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Onerous Requirements

Yesterday I talked about one of those things you would probably never find if you weren’t looking for it. I also talked about publishing. While I don’t generally like to talk about related things two days in a row like this, I discovered something last night that just cannot wait: a shadowy criminal organization that thrives on ink and the tears of new authors, and that’s not even a misleading/alarmist/hyperbolic statement meant to keep you reading.

Okay, so maybe that description takes it a little far, let’s call it titillating.  I really do want to talk to you today, about a business arrangement that can only really be described as a cartel.

onerous requirements I must have known this at some point in the past, because it is penciled in The Wardenclyffe Horror budget between cover artist and packaging, but I must have been so traumatized by the experience I blocked it out, because until yesterday I forgot just how expensive ISBN numbers are. ISBN numbers ,for those of you who aren’t sure what I am talking about, are a required pedigree for every printed book and many digital ones (Amazon doesn’t require one in most cases, but iBooks always does.) They are analogous to the social security number assigned to every citizen in the United States.

Well these requirements are pricey as hell, but only for the little people, and only available from one source, the venerable publishing company Bowker, which was founded in 1868. Though originally they published books, now they seem to be a sort of meta publisher, providing data services to the rest of the industry. Their website is plastered with information on self publishing. If this seems like an odd thing for a publisher to do, it’s because it is; Bowker is crazy like a fox.

To self publish you are still probably going to need an ISBN, so lets take a look at what they offer in that regard:

While a $125 for an ISBN number may seem reasonable for an unknown, unpublished, starving writer, I think it is important to dig a little deeper into these numbers. Presumably these fees go to pay for the operation of some system that underpin all of the libraries and bookstores of the world, but I gotta say – their metric seem a little bit off. A huge publisher, the kind that places the most demand on such a system with best seller after best seller is going to pay much less than a dollar per number, while a first time writer is stuck with a $125 entrance fee.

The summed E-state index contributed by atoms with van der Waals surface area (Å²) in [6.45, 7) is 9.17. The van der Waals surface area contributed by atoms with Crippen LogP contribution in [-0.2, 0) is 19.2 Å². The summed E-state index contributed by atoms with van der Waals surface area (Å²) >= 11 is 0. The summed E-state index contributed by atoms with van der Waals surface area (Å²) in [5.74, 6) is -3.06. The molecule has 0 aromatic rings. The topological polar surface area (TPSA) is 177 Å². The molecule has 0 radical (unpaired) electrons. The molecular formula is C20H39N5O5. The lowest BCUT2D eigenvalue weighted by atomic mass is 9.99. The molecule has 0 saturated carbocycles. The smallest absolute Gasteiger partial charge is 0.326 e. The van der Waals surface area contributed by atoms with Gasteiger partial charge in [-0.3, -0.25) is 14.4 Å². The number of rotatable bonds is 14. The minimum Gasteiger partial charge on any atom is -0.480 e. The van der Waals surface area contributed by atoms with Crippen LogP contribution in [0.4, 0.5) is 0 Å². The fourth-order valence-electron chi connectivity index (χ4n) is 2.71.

How much less? Let’s look:

As you can see the price per unit falls dramatically. There are a couple definitions that would be really useful at this point:

Cartel: An association of manufacturers or suppliers that maintains prices at a high level and restricts competition.

Moat (financial):  The competitive advantage that one company has over other companies in the same industry. This term was coined by renowned investor Warren Buffett.

While it would be unfair to say that Bowker is a cartel (because a cartel requires a group) it would be totally fair to say that they form a cartel when working together with the rest of the publishing industry. A cartel isn’t always ilegal or anything OPEC is the most recognizable cartel around. Is there any reason in the world why buying a single ID number should cost a hundred times more than buying a thousand on a per unit basis? Only if you are looking to make it slightly harder for a new kid to enter the market. Anyone disagree?

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This entry was posted by David Winchester.

2 thoughts on “Onerous Requirements

  1. Interesting take on ISBN. It looks a little sketchy but then part of me considers the concept of buying in bulk from places like Oriental Trading when i was a kid or from a Costco or BJs now that I’m an adult. Sure, this scheme seems unfairly biased towards those who have more cash but those big publishers capable of buying 1000 IDs are probably also your best return customers… And who doesn’t give a little extra to the customers that keep coming back to give you their money?

    • That’s a totally fair point, though I would suggest that a greater than 100% price break might have an ulterior motive or two. Look at domain names – you can buy in bulk, and the funds raise go to pay for the maintenance and upkeep of the DNS system, but the most expensive .com is only perhaps double the cost of the best bulk package.

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